Disponible en français.



Pivot culminates in participants applying what they’ve learned through the development and delivery of their own systems change community health intervention. This practical applied component of the program is crucial to ensuring that Pivot doesn’t simply impart knowledge upon participants but gives them a chance to use it and hone their skills through practice so that they can grow into the community health leaders Pivot aims to produce.

The community intervention component of the program is designed to be highly adaptable and will look very different from site to site depending on delivery partner capacity, participant interest, program resources, and the local context.

In the final stage of the Pivot program, participants are tasked with designing and planning a community health intervention related to a sexual health challenge that is happening in their communities. In order to capture and converge both thoughts and new learnings, the Pivot workbook accompanies participants as they progress through the core modules as they build and cultivate the skills needed to be community health leaders.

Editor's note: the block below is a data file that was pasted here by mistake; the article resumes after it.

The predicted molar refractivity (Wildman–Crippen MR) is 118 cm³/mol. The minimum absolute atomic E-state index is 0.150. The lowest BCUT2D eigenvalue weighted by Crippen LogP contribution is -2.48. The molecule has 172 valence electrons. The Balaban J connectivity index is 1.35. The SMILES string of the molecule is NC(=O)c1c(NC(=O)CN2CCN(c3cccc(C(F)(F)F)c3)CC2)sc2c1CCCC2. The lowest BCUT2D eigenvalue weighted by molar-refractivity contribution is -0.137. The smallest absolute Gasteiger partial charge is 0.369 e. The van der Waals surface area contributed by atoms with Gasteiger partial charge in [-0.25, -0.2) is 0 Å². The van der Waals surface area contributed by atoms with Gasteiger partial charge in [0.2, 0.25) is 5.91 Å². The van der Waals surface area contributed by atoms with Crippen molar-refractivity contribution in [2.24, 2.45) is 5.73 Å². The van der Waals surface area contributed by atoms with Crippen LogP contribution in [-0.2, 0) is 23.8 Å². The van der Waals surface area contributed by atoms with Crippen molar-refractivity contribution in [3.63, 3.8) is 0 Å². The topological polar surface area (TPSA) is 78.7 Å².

The work of each Pivot group will be different and highly personal, so we have included some how-to instructions on specific kinds of advocacy tactics, some space to journal and take notes, and guides to help participants design a community intervention proposal.

In redeveloping and refreshing Pivot, we understood that everyone comes to Pivot with a different background. Some of the skills in the workbook may be new learnings, while others may be areas in which you have a lot of experience. Participants are encouraged to use what is helpful, to skip what isn’t, and to feel free in repurposing or re-imagining some of the content to fit their needs and the community interventions they seek to plan.

To learn more about this program, find a delivery partner near you, and for more resources, please visit pivot4change.ca or contact Fowzia Huda at [email protected]

In its first iteration, Pivot was developed as a community intervention program primarily for gay and bi men (cis and trans) and Two-Spirit people. However, with new funding for sexual and reproductive health for the broader 2S/LGBTQIA+ community, we have been able to refresh and expand its focus and its content. CBRC recognizes that delivery partners each have unique needs and serve different audiences, therefore, we leave any decisions concerning expanded audiences to the discretion of local delivery partners – as long as the program continues to centre queer, trans, and Two-Spirit people.